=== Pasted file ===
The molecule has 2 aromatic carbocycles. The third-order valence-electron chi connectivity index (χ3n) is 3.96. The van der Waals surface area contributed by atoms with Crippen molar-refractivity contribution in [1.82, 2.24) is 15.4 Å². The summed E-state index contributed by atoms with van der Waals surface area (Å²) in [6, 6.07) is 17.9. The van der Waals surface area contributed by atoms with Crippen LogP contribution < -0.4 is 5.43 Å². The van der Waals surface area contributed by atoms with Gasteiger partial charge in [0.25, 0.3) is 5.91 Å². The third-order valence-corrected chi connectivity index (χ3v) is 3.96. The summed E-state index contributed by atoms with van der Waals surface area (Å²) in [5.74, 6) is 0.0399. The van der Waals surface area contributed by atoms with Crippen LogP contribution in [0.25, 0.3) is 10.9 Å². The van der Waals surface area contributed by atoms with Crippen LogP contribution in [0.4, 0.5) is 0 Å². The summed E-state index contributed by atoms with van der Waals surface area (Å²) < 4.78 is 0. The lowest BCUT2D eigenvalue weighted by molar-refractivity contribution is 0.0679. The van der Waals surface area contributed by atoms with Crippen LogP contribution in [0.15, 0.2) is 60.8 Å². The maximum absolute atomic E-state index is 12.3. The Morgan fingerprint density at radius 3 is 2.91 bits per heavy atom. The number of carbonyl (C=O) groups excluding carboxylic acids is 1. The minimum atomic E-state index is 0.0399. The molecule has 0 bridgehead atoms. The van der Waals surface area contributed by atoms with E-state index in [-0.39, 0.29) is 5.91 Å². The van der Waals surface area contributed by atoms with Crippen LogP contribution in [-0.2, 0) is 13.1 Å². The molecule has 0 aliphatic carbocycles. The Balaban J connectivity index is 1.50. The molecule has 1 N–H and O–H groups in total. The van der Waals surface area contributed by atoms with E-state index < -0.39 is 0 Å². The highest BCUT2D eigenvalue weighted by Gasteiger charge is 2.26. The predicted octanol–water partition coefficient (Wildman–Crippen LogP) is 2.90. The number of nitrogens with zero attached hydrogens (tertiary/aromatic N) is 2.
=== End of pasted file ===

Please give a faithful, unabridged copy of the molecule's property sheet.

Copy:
The molecule has 2 aromatic carbocycles. The third-order valence-electron chi connectivity index (χ3n) is 3.96. The van der Waals surface area contributed by atoms with Crippen molar-refractivity contribution in [1.82, 2.24) is 15.4 Å². The summed E-state index contributed by atoms with van der Waals surface area (Å²) in [6, 6.07) is 17.9. The van der Waals surface area contributed by atoms with Crippen LogP contribution < -0.4 is 5.43 Å². The van der Waals surface area contributed by atoms with Gasteiger partial charge in [0.25, 0.3) is 5.91 Å². The third-order valence-corrected chi connectivity index (χ3v) is 3.96. The summed E-state index contributed by atoms with van der Waals surface area (Å²) in [5.74, 6) is 0.0399. The van der Waals surface area contributed by atoms with Crippen LogP contribution in [0.25, 0.3) is 10.9 Å². The van der Waals surface area contributed by atoms with Crippen LogP contribution in [0.4, 0.5) is 0 Å². The summed E-state index contributed by atoms with van der Waals surface area (Å²) < 4.78 is 0. The lowest BCUT2D eigenvalue weighted by molar-refractivity contribution is 0.0679. The van der Waals surface area contributed by atoms with Crippen LogP contribution in [0.15, 0.2) is 60.8 Å². The maximum absolute atomic E-state index is 12.3. The Morgan fingerprint density at radius 3 is 2.91 bits per heavy atom. The number of carbonyl (C=O) groups excluding carboxylic acids is 1. The minimum atomic E-state index is 0.0399. The molecule has 0 bridgehead atoms. The van der Waals surface area contributed by atoms with E-state index in [-0.39, 0.29) is 5.91 Å². The van der Waals surface area contributed by atoms with Crippen LogP contribution in [-0.2, 0) is 13.1 Å². The molecule has 0 aliphatic carbocycles. The Balaban J connectivity index is 1.50. The molecule has 1 N–H and O–H groups in total. The van der Waals surface area contributed by atoms with E-state index < -0.39 is 0 Å². The highest BCUT2D eigenvalue weighted by Gasteiger charge is 2.26. The predicted octanol–water partition coefficient (Wildman–Crippen LogP) is 2.90. The number of nitrogens with zero attached hydrogens (tertiary/aromatic N) is 2.